Hawaii is a true melting pot of various races which all seem to have merged with very few problems. They are probably one of the earliest and best examples of multi-culturism along with Samoa. People there are mostly tolerant and accepting of other races. Before the early 1800s the islands were populated mainly by the original Hawaiians. Later in that century people were brought in from other countries - China, Portugal, Japan, Korea and The Philippines to work on the plantations. Over the years intermarriage was common and led to the extreme diversity of the "local" inhabitants. The wearing of the Aloha or Hawaiian shirt is "a unifying symbol of the aloha spirit, a major theme in Hawaii representing goodwill within a diverse community" - see the Art of The Aloha Shirt, by Browne & Arthur, from which much of this information is taken.
The Hawaiian shirt is currently the premier textile export of the Hawaii manufacturing industry. They are also manufactured in many other countries such as China and Indonesia. If they are made to the traditional design they have a left hand breast pocket with the pattern on the shirt remaining continuous over the pocket and the buttons are made from coconut shell.
The traditional Hawaiian clothing designs began on garments made of kapa - fabric made from the bark of the mulberry tree which, with a lot of hard work, eventually becomes a fine soft fabric. There was a wide range of beautiful colours and patterns. This art died out in the late 1800s, well before the first aloha shirts were manufactured. The 'tapa' patterns that can be seen on shirts from the middle of the last century were actually taken from Samoan tapa. It was also made from the mulberry tree bark but very different to that of Hawaii. Samoan tapa was still being made and exported to Hawaii when the making of Hawaiian kapa had long since ceased.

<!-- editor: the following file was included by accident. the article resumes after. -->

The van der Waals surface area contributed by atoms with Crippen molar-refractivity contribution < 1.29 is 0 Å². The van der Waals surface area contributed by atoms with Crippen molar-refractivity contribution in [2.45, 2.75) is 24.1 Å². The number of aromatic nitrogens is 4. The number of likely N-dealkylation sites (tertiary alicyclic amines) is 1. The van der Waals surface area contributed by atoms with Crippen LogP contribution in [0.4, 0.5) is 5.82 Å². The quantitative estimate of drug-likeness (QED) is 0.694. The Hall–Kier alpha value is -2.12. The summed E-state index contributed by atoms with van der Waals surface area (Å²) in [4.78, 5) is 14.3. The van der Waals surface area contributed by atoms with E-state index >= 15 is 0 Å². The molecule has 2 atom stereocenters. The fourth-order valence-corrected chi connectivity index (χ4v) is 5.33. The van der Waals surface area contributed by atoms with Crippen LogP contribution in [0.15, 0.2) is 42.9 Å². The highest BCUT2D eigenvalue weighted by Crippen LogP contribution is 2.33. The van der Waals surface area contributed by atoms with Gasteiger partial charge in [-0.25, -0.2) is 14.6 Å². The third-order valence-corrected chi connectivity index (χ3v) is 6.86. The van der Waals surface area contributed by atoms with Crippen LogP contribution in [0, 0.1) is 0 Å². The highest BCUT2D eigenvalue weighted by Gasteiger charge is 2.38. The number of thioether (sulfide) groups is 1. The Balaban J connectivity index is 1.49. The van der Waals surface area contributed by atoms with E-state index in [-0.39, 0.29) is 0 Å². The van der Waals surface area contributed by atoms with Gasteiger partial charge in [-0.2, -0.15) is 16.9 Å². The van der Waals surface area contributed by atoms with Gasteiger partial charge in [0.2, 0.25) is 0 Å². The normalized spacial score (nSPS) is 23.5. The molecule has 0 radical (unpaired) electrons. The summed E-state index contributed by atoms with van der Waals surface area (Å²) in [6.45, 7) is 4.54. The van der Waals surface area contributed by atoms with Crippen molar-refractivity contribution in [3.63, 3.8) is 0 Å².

Shirts arrived in Hawaii with the arrival of Westerners - sailors, traders and missionaries and later with American businessmen - and the influence of the many Asian immigrants led to a further development in styles and fabrics. Many of the floral and more brightly coloured Hawaiian shirts were inspired by early Tahitian prints which are still standards today.
In Hawaii aloha shirts are considered formal wear in business and government, usually worn with business trousers, in place of the Western suit. Obviously this is much more suitable for the Hawaiian climate. The subtle (inside out) prints are more often worn by the locals and are often the traditional tapa geometric designs sometimes with hibiscus and turtles. The tourists generally opt for the brighter designs which are also the type more commonly exported to other countries.